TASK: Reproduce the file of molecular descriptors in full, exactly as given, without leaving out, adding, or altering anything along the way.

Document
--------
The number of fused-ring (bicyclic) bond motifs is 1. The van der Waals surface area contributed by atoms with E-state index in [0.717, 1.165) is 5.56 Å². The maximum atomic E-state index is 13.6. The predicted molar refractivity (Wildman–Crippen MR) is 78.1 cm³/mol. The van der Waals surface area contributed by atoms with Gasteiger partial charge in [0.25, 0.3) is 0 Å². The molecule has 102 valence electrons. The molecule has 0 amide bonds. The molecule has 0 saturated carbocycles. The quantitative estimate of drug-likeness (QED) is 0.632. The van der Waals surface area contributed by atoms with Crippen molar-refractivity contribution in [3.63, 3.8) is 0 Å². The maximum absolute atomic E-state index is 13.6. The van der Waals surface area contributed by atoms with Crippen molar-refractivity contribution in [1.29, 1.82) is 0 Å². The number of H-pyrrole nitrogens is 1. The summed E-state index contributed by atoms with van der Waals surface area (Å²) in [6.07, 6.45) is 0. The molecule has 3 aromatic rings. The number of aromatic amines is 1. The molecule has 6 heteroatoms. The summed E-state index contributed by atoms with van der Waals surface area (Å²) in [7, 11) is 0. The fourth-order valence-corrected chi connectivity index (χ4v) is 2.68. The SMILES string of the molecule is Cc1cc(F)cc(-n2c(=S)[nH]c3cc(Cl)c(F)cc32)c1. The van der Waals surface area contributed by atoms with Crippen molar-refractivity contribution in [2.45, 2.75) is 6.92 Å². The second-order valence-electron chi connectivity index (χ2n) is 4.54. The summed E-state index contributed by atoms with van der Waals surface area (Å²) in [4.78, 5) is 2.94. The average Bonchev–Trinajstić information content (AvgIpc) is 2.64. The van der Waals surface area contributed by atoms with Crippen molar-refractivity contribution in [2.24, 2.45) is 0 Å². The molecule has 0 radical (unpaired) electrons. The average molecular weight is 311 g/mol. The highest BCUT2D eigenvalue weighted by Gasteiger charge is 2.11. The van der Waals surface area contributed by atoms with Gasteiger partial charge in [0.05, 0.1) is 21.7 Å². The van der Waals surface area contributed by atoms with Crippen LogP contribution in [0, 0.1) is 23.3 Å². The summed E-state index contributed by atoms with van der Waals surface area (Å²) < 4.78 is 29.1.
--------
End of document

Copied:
The number of fused-ring (bicyclic) bond motifs is 1. The van der Waals surface area contributed by atoms with E-state index in [0.717, 1.165) is 5.56 Å². The maximum atomic E-state index is 13.6. The predicted molar refractivity (Wildman–Crippen MR) is 78.1 cm³/mol. The van der Waals surface area contributed by atoms with Gasteiger partial charge in [0.25, 0.3) is 0 Å². The molecule has 102 valence electrons. The molecule has 0 amide bonds. The molecule has 0 saturated carbocycles. The quantitative estimate of drug-likeness (QED) is 0.632. The van der Waals surface area contributed by atoms with Crippen molar-refractivity contribution in [3.63, 3.8) is 0 Å². The maximum absolute atomic E-state index is 13.6. The van der Waals surface area contributed by atoms with Crippen molar-refractivity contribution in [1.29, 1.82) is 0 Å². The number of H-pyrrole nitrogens is 1. The summed E-state index contributed by atoms with van der Waals surface area (Å²) in [6.07, 6.45) is 0. The molecule has 3 aromatic rings. The number of aromatic amines is 1. The molecule has 6 heteroatoms. The summed E-state index contributed by atoms with van der Waals surface area (Å²) in [7, 11) is 0. The fourth-order valence-corrected chi connectivity index (χ4v) is 2.68. The SMILES string of the molecule is Cc1cc(F)cc(-n2c(=S)[nH]c3cc(Cl)c(F)cc32)c1. The van der Waals surface area contributed by atoms with Crippen molar-refractivity contribution in [2.45, 2.75) is 6.92 Å². The second-order valence-electron chi connectivity index (χ2n) is 4.54. The summed E-state index contributed by atoms with van der Waals surface area (Å²) in [4.78, 5) is 2.94. The average Bonchev–Trinajstić information content (AvgIpc) is 2.64. The van der Waals surface area contributed by atoms with Crippen molar-refractivity contribution in [2.24, 2.45) is 0 Å². The molecule has 0 radical (unpaired) electrons. The average molecular weight is 311 g/mol. The highest BCUT2D eigenvalue weighted by Gasteiger charge is 2.11. The van der Waals surface area contributed by atoms with Gasteiger partial charge in [0.05, 0.1) is 21.7 Å². The van der Waals surface area contributed by atoms with Crippen LogP contribution in [0, 0.1) is 23.3 Å². The summed E-state index contributed by atoms with van der Waals surface area (Å²) < 4.78 is 29.1.